Children are natural communicators! They soak up the details of the social world around them. Even before they have the abilities and skills to interpret and speak words, they are attentive to sounds, facial expressions, and the world around them. As children play, they take on roles of moms, dads, providers, and other people important to them. Sometimes preschoolers “try on” grown-up language like they try on clothes in the dramatic play area. As their vocabularies grow, language is no longer just a tool for expressing wants or needs. They can use language to learn new things, imagine unknown worlds, explore ideas, tell jokes, create stories, and build friendships (Trawick-Smith, 2014). It is an exciting time of amazing growth. When family child care providers consistently respond to children’s communication, children learn to rely on language as a tool for meeting needs, solving problems, and learning about the world.
Communication for Infants and Toddlers
Infants also communicate with their providers through nonverbal engagement cues. Infants might communicate a desire to engage and stay engaged by reaching for a providers. Providers might see an infant’s eyes widen, a smile, or a turn of the head toward the provider. Infants also use disengagement cues to communicate that they are ready for a break from an interaction. Disengagement cues include whimpering, frowning, back arching, turning away, or an increase in the rate of sucking.
As infants grow older, they begin to babble and talk. They understand words used in combination with their provider’s gestures, tone and facial expressions. Close to 18 months of age, toddlers begin to use action words that express what they see or want, such as “me go,” or “boots on.” They also continue to physically express their needs and wants; what they do physically is just as important as what they actually say. “No,” and “mine,” are words toddlers use to assert themselves and take control over their world. Asserting independence is an early and important step toward a toddler becoming his or her own person. Toddlers also experiment with and begin to learn the basics of grammar. For example, a 32-month-old might say, “I taked a nap today.” Toddlers can continue to understand how language works as their providers respond with the correct form, such as, “Oh, yes! You took a nap today. You were feeling quite sleepy.”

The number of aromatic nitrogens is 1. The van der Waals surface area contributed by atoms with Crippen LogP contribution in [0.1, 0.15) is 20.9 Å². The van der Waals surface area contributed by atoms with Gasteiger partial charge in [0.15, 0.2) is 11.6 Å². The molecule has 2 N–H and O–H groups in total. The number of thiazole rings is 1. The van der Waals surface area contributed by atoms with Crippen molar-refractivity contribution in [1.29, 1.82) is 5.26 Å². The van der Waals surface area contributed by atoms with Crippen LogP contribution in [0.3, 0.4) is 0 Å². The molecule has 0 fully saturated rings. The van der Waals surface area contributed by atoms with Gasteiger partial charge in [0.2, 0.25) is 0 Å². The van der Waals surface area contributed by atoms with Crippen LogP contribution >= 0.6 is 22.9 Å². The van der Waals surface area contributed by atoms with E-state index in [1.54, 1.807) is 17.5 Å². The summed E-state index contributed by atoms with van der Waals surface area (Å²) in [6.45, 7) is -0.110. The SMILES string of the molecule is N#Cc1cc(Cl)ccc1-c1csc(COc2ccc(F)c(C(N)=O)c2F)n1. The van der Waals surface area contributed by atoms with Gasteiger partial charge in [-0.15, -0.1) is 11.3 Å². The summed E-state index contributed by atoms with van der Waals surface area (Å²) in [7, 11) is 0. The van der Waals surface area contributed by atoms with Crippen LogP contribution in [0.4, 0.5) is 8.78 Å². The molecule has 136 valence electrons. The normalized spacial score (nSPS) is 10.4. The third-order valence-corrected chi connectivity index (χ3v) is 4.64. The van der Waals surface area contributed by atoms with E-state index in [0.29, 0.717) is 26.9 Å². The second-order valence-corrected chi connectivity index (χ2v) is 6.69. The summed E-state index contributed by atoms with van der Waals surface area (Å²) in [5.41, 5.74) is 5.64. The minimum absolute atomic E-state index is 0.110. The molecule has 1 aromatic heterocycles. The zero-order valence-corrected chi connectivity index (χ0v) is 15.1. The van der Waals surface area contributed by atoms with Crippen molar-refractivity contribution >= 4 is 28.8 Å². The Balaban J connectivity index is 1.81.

Communication for Preschoolers
Each child’s communication is unique. At 3 years old, most children communicate in simple sentences and can be understand by a stranger most of the time. You may hear mispronunciations like “aminal” for “animal” or “pasghetti” for “spaghetti.” Preschoolers are still experimenting with and beginning to learn the basics of grammar. For example, a 5-year-old might say, “I eated all my peas at lunch,” because he is trying to apply grammar rules he has learned. Young preschoolers can continue to understand how language works as providers respond with the correct pronunciation or form, such as, “I see the animal in the farm” or “Oh, yes! You ate all your peas today. You were feeling quite hungry.”
Communication for School-Age Children
Communication skills play a role in the way we create relationships and participate in social or academic events. As school-age children and youth develop, their communication skills are typically assessed by families, teachers, and pediatricians in four components or domains. These are:
These four areas will be used to make sure that children and youth are on track with their cognitive and social development. In a later lesson, you will be provided with more details about these four categories and how school-age children and youth develop their communication skills throughout the years.